Operator, we'd now like to open the call for questions.

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Questions and Answers

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Operator [1]

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(Operator Instructions) Our first question comes from the line of Sean Meakim with JPMorgan.

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Sean Christopher Meakim, JP Morgan Chase & Co, Research Division - Senior Equity Research Analyst [2]

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Maybe starting with Pressure Pumping. Maybe I was just curious to think about -- you talked about the potential to reactivate more spreads in the second half. How do you think about the levers and timing that will guide those decisions? And then, I was thinking about as part of that calculus. Are you getting net margin improvement beyond cost for coming to that state or how does that factor into those decisions?

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William Andrew Hendricks, Patterson-UTI Energy, Inc. - CEO and President [3]

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Yes I guess, to start with, let me just talk about the margin. I think certainly part of the margin expansion you saw in our first quarter results, including net pricing increases that we were able to get towards the end of the quarter, and we see the potential for this to continue as well. In terms of reactivation, we have about 30% of our total 1.5 million horsepower that's stacked right now. And we see opportunity to activate that equipment in the second half, at various points in the second half, starting with one crew early in the third quarter. Outside of that, we're going to move basically with the market demand on activity.

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Sean Christopher Meakim, JP Morgan Chase & Co, Research Division - Senior Equity Research Analyst [4]

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Got it. Okay. And then just, drilling side, I was just curious if you could give us a sense of the magnitude of how much of a dayrate premium you're able to get for an upgraded super-spec rig compared to the highest-spec AC rig that's in the market? Or even a newer -- roughly newer well- equipped SCR rig, just trying to get a sense of that -- the delta between those 2 in the market?

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William Andrew Hendricks, Patterson-UTI Energy, Inc. - CEO and President [5]

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Well, in some ways they're not exactly related. Because the high-spec rig market is just moving in different pace, and that's where we're seeing the majority of the demand. And we see pricing continue to move up on high-spec, super-spec rigs through the first quarter. And as rig count continues to go up, pricing on those rigs continues to goes up. We do see that over time, that because the high-spec, super-spec category pricing is moving up, that it moves the SCR pricing at the same time.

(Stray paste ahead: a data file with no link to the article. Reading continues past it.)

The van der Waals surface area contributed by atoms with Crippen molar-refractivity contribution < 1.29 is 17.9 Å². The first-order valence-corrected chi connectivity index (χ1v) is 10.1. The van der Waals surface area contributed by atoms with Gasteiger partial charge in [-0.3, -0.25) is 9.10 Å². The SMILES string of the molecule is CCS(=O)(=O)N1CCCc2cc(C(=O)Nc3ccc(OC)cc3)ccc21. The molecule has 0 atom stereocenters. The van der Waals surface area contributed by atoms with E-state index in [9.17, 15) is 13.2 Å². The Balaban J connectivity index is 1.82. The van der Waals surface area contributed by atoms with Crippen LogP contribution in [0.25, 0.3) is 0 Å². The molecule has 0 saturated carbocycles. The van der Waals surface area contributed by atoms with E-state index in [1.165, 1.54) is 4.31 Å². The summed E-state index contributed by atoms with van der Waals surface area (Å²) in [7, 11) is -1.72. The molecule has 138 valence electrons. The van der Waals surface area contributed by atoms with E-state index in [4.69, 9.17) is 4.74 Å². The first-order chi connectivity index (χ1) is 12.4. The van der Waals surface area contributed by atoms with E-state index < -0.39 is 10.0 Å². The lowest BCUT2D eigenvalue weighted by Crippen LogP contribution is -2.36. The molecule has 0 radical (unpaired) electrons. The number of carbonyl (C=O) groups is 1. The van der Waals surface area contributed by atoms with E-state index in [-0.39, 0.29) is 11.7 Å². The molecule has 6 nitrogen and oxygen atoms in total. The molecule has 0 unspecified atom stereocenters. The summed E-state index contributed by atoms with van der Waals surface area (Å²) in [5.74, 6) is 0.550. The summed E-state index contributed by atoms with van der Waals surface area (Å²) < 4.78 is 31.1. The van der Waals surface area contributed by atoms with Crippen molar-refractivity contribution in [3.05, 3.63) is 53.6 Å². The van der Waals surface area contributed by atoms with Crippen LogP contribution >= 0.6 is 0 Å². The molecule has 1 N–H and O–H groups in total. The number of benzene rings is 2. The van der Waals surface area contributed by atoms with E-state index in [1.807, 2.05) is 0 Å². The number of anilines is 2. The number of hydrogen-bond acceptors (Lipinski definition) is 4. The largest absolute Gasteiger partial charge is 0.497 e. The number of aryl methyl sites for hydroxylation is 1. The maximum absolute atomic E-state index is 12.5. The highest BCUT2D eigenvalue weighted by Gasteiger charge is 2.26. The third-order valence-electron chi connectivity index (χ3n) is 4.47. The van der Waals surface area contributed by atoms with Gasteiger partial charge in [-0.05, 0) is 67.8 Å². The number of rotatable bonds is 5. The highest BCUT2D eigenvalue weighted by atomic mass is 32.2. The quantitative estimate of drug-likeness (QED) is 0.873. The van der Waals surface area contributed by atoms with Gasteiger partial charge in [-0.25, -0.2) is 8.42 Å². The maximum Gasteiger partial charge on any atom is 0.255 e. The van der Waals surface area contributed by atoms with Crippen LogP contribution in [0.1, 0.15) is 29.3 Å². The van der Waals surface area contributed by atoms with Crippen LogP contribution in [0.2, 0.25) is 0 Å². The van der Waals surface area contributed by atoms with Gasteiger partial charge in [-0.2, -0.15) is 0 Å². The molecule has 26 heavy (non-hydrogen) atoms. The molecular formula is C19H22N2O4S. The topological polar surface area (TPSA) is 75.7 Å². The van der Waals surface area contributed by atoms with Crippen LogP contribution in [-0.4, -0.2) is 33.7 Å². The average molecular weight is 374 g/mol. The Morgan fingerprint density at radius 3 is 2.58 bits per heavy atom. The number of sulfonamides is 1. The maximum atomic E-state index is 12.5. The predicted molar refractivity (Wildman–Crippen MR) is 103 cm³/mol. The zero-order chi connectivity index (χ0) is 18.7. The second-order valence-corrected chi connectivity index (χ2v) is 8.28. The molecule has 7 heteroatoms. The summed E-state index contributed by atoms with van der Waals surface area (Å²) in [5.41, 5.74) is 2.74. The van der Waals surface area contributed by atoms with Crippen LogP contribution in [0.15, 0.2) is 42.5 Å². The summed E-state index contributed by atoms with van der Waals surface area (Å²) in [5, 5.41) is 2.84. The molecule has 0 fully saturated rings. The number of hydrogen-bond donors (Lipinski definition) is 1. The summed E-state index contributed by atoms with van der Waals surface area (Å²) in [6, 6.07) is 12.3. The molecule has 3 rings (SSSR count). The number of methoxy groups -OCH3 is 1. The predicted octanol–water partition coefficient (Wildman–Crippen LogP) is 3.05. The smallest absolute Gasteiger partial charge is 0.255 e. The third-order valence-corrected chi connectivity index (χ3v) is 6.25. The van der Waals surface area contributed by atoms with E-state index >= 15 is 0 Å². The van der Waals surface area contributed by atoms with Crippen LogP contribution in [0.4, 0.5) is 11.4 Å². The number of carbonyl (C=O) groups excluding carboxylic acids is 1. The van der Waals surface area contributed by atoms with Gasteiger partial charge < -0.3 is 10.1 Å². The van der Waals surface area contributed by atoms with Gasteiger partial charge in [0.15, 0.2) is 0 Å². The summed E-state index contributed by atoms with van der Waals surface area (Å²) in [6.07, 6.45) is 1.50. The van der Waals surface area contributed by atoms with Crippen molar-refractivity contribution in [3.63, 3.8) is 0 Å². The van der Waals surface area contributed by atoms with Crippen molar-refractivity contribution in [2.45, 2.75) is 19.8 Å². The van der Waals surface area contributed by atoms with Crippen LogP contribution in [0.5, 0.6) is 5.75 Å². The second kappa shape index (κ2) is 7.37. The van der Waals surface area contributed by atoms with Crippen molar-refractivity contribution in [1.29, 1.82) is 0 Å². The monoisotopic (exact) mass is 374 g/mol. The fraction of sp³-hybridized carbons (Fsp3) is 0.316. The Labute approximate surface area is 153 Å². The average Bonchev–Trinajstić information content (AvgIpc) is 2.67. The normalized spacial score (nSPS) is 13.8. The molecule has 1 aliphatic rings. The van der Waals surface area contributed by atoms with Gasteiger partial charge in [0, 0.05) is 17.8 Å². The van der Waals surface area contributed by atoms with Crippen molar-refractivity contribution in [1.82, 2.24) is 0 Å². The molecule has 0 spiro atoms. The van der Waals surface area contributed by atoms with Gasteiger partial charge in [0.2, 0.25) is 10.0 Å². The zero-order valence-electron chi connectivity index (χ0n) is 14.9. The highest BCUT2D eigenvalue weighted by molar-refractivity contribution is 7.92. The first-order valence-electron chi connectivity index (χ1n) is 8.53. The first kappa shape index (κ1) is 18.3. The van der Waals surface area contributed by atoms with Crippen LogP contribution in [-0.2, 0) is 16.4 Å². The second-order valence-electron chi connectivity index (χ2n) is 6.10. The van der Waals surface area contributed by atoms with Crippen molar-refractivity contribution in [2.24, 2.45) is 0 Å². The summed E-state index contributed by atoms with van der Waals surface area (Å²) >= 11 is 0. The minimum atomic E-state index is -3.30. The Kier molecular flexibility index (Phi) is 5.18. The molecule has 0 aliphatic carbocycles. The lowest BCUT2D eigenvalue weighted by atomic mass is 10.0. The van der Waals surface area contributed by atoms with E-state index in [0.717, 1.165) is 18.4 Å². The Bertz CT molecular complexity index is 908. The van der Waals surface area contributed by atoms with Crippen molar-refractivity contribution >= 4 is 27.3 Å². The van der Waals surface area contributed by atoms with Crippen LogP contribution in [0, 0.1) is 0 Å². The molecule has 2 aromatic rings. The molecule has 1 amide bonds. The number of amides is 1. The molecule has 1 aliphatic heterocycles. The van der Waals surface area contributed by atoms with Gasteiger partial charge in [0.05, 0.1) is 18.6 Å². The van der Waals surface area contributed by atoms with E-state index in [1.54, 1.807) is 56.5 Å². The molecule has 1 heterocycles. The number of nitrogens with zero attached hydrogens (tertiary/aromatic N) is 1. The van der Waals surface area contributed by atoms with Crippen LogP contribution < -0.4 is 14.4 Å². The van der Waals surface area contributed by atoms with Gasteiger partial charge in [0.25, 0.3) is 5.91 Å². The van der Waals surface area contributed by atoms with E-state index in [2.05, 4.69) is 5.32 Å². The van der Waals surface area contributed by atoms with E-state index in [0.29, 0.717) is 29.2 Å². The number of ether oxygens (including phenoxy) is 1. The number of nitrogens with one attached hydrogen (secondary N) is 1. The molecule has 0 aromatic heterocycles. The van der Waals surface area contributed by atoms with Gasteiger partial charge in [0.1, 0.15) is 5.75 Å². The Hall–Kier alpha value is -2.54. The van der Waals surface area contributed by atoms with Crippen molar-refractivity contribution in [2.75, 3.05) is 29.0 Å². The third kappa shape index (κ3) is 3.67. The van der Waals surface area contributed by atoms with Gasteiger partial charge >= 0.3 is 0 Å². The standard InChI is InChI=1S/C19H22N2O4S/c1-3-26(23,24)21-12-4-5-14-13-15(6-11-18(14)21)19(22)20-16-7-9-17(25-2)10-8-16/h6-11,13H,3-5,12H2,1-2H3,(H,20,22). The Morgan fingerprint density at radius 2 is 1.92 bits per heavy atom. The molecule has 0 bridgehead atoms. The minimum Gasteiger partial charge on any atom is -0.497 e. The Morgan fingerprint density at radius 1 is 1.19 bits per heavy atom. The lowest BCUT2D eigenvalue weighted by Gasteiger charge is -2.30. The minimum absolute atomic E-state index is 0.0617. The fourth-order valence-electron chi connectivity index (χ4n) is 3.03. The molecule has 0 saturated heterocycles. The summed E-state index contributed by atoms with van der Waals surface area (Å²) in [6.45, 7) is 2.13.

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Sean Christopher Meakim, JP Morgan Chase & Co, Research Division - Senior Equity Research Analyst [6]

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Okay. So your expectation will be that as the high-spec rigs go, SCR kind of has to go where there is some kind of -- at some point there is (inaudible) substitution effect. So you need to see movement on the SCR rigs as well? Is that the right way to think about it?

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William Andrew Hendricks, Patterson-UTI Energy, Inc. - CEO and President [7]

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No, it's not a substitution, these are different markets, but the high-spec rig market lifts the SCR market.

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Operator [8]

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Our next question comes from Marshall Adkins with Raymond James.

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James Marshall Adkins, Raymond James & Associates, Inc., Research Division - MD of Equity Research and Director of Energy Research [9]

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It sounds like your -- the Seventy Seven, both rig and Pressure Pumping fleets are being priced lower, and it sounds like you've confidence you can get them up. So to drill down on that issue, were they being priced lower because they're lower in quality or were they just trying to maintain a higher utilization and to do that, they needed to price lower? Help me understand why you're confident you're going to get pricing margins from that side of the business up?

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William Andrew Hendricks, Patterson-UTI Energy, Inc. - CEO and President [10]

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First off, let's clarify. Seventy Seven Energy has a great team with great assets and they run great quality operations. When Seventy Seven had a special challenge and that they had to expand their market based from a single customer base to multiple customers and we applaud what they've done. We think they've done a tremendous job. But that had some challenges at the same time. And the timing of us merging the 2 companies together is just the net difference in the results of the margins that you see today. But both the market and then -- the improvements in the market and then the combination of the merger with Patterson-UTI and Seventy Seven together improves our overall geographic footprint and improves our overall combined customer base. And so we see good potential there.